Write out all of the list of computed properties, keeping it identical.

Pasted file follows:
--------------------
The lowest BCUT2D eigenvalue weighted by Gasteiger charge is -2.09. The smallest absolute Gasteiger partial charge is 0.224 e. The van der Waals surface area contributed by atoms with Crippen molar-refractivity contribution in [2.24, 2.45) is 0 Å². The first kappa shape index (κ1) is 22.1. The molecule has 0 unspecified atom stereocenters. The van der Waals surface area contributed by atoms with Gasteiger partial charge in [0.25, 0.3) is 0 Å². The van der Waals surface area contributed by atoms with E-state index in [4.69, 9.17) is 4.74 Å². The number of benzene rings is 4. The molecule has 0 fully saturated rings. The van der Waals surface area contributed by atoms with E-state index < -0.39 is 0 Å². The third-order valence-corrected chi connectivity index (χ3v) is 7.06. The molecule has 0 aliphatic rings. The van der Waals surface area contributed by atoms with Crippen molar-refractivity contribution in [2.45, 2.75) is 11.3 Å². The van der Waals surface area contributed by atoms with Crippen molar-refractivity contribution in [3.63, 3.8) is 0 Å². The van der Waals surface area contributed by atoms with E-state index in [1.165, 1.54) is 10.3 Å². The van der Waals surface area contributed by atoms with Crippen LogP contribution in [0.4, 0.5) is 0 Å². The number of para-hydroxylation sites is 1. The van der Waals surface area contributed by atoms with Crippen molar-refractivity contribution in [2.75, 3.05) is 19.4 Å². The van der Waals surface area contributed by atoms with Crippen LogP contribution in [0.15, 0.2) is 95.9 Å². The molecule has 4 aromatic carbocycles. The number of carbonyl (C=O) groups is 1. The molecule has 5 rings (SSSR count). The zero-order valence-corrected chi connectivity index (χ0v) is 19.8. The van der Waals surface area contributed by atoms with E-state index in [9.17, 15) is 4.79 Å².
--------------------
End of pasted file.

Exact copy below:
The lowest BCUT2D eigenvalue weighted by Gasteiger charge is -2.09. The smallest absolute Gasteiger partial charge is 0.224 e. The van der Waals surface area contributed by atoms with Crippen molar-refractivity contribution in [2.24, 2.45) is 0 Å². The first kappa shape index (κ1) is 22.1. The molecule has 0 unspecified atom stereocenters. The van der Waals surface area contributed by atoms with Gasteiger partial charge in [0.25, 0.3) is 0 Å². The van der Waals surface area contributed by atoms with E-state index in [4.69, 9.17) is 4.74 Å². The number of benzene rings is 4. The molecule has 0 fully saturated rings. The van der Waals surface area contributed by atoms with E-state index < -0.39 is 0 Å². The third-order valence-corrected chi connectivity index (χ3v) is 7.06. The molecule has 0 aliphatic rings. The van der Waals surface area contributed by atoms with Crippen molar-refractivity contribution in [2.45, 2.75) is 11.3 Å². The van der Waals surface area contributed by atoms with Crippen molar-refractivity contribution in [3.63, 3.8) is 0 Å². The van der Waals surface area contributed by atoms with E-state index in [1.165, 1.54) is 10.3 Å². The van der Waals surface area contributed by atoms with Crippen LogP contribution in [0.4, 0.5) is 0 Å². The number of para-hydroxylation sites is 1. The van der Waals surface area contributed by atoms with Crippen molar-refractivity contribution in [2.75, 3.05) is 19.4 Å². The van der Waals surface area contributed by atoms with Crippen LogP contribution in [0.15, 0.2) is 95.9 Å². The molecule has 4 aromatic carbocycles. The number of carbonyl (C=O) groups is 1. The molecule has 5 rings (SSSR count). The zero-order valence-corrected chi connectivity index (χ0v) is 19.8. The van der Waals surface area contributed by atoms with E-state index in [9.17, 15) is 4.79 Å².